At Angel’s Envy, we tend to do things by hand. It’s not an affectation. It’s a practical necessity. For instance, take our barreling process. Kyle Henderson explains, “We own a five horsepower pump. While filling up a barrel, I was judging the fullness of the barrel by sound. The funny thing about barrels is, they get narrower at the ends. We misjudged and launched a spout of Angel’s Envy 30 feet into the air, giving the rafters and several nearby computers a taste of Angel’s Envy. To date, we have filled exactly one barrel with the electric pump. We’re considering springing for the automatic shut-off valve in the future, but for now, every barrel since has been filled the old fashioned way—gravity.”
On another occasion, Kyle learned a valuable lesson about the dangers of technology while helping a friend unload a tanker truck of premium tequila. Apparently that’s something friends do in Kentucky. But this particular lesson can be boiled down best by Kyle. “Look, if you choose to look into an industrial strength, high-velocity hose attached to a tanker full of tequila, make sure you absolutely trust the man at the controls. I looked in to check for obstructions when my friend hit the switch. In a split second, I came face to face with several gallons of high-speed, lightly aged 160 proof reposado tequila. Long story short, don’t ever let that happen to you. It definitely stings the eyes. And it made breathing difficult for a little while.” Still, these are the kinds of painful lessons you’ll learn as you begin a career in the spirit industry, and Kyle’s excellent work has been validated by the numerous awards and accolades won by Angel’s Envy.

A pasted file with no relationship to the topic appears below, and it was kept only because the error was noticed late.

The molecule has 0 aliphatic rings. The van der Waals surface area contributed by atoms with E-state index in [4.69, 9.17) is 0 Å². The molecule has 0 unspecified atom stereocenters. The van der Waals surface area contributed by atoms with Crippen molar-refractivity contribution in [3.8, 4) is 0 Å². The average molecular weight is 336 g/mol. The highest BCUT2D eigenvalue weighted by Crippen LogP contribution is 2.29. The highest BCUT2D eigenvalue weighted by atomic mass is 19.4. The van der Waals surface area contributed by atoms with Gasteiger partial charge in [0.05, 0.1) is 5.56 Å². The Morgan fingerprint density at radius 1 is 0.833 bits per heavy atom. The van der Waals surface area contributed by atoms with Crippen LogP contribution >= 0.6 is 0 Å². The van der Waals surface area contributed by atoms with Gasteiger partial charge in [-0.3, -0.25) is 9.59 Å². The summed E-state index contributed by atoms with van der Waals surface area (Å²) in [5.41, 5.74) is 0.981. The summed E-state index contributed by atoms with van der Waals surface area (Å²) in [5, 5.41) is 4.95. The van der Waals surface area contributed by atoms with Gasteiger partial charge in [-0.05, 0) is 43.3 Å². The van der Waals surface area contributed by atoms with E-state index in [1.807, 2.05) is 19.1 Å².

Still, this is not to say that we fear technology, change or innovation. Angel’s Envy is founded on the principle of challenging bourbon tradition. Working alongside his grandfather, the late Lincoln Henderson, Kyle learned first-hand to respect the bourbon tradition, while also learning the value of finding new and better approaches. Still, when you’re a smaller independent bourbon company, the ability to work hands-on is what makes the spirit worthwhile—even if we occasionally have to relearn that lesson by launching bourbon into the sky.